While in other cases, having the cable connected to equipment that is not a connector (fire alarm cable; optical fiber cable; coaxial cable; network-powered broadband communications cable) means that it is not an abandoned cable. In NEC speak, a “connector” is “equipment,” and that is why the “equipment other than a connector” verbiage is used.

Most Sections [640.3(A); 725.3(B); 760.3(A); 770.3(A); 800.52(B); 820.3; 830(A)] only address the “accessible portion” of an abandoned cable as “not be permitted to remain.” Article 100 defines “Accessible (as applied to wiring methods)” as “Capable of being removed or exposed without damaging the building structure or finish or not permanently closed in by the structure or finish of the building.” … So, this is not a surgical removal in a finished space. But if the entire area of the building is undergoing demolition for remodeling, then all of the cable should be accessible and removed.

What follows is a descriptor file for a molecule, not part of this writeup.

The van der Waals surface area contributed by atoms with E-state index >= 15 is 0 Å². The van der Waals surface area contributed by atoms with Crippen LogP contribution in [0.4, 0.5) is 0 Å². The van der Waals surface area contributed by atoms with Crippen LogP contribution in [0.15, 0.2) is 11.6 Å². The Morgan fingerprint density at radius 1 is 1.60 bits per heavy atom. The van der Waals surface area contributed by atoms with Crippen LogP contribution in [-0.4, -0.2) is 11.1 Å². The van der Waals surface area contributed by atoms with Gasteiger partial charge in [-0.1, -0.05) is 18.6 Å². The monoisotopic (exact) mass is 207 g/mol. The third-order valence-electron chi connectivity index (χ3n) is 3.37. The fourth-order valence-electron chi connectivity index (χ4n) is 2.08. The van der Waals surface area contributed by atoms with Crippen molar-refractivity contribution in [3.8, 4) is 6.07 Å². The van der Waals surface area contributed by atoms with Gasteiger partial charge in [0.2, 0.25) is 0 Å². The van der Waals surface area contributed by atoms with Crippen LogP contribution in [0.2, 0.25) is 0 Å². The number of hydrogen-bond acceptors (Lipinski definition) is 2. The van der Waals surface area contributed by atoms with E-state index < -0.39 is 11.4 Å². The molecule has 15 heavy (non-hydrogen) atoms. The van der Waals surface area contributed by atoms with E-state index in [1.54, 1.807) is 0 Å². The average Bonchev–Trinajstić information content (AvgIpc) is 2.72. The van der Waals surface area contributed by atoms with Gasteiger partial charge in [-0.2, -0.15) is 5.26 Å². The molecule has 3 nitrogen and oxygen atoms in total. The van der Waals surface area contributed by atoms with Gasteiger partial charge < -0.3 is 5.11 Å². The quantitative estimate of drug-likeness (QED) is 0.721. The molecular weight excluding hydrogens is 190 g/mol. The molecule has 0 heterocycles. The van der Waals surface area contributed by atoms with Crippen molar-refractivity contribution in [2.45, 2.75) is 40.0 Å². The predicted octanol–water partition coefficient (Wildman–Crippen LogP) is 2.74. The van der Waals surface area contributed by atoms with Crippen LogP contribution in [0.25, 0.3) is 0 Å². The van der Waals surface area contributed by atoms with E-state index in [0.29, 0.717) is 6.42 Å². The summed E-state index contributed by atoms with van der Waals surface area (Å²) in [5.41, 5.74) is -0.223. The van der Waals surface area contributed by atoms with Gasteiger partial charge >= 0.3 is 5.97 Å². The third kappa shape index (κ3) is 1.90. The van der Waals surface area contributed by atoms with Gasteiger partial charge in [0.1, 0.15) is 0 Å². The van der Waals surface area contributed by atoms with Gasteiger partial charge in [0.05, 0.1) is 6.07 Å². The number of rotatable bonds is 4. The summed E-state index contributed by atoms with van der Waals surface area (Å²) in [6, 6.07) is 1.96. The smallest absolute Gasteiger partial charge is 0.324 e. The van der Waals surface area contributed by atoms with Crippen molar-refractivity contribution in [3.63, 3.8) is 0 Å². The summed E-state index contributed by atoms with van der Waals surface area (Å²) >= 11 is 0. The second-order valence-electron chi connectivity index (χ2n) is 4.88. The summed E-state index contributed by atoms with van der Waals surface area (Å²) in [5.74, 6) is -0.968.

And then there is Article 645-the one that did not bother to uniquely define “abandoned cable,” which is only concerned with abandoned cable that is not contained in metal raceway. So, metal raceways full of dead cable under raised floors in data centers are not a concern?

You asked specifically about plenum spaces, but the same text applies to plenum, riser, and hollow spaces in the building. If it is “abandoned” and “accessible,” take it out.

Seven definitions for almost the same term is a lot, even for the NFPA. So, for NEC 2005 the International Brotherhood of Electrical Workers Codes and Standards Committee is proposing to delete the current seven to add a new definition to Article 100, which would read: “Abandoned Cable. Installed cable that is not terminated at both ends at equipment and not identified for future use with a tag.” But so far the other “stakeholders,” who carefully crafted the various definitions in their respective Articles, are not supportive of this “one-size-fits-all” approach.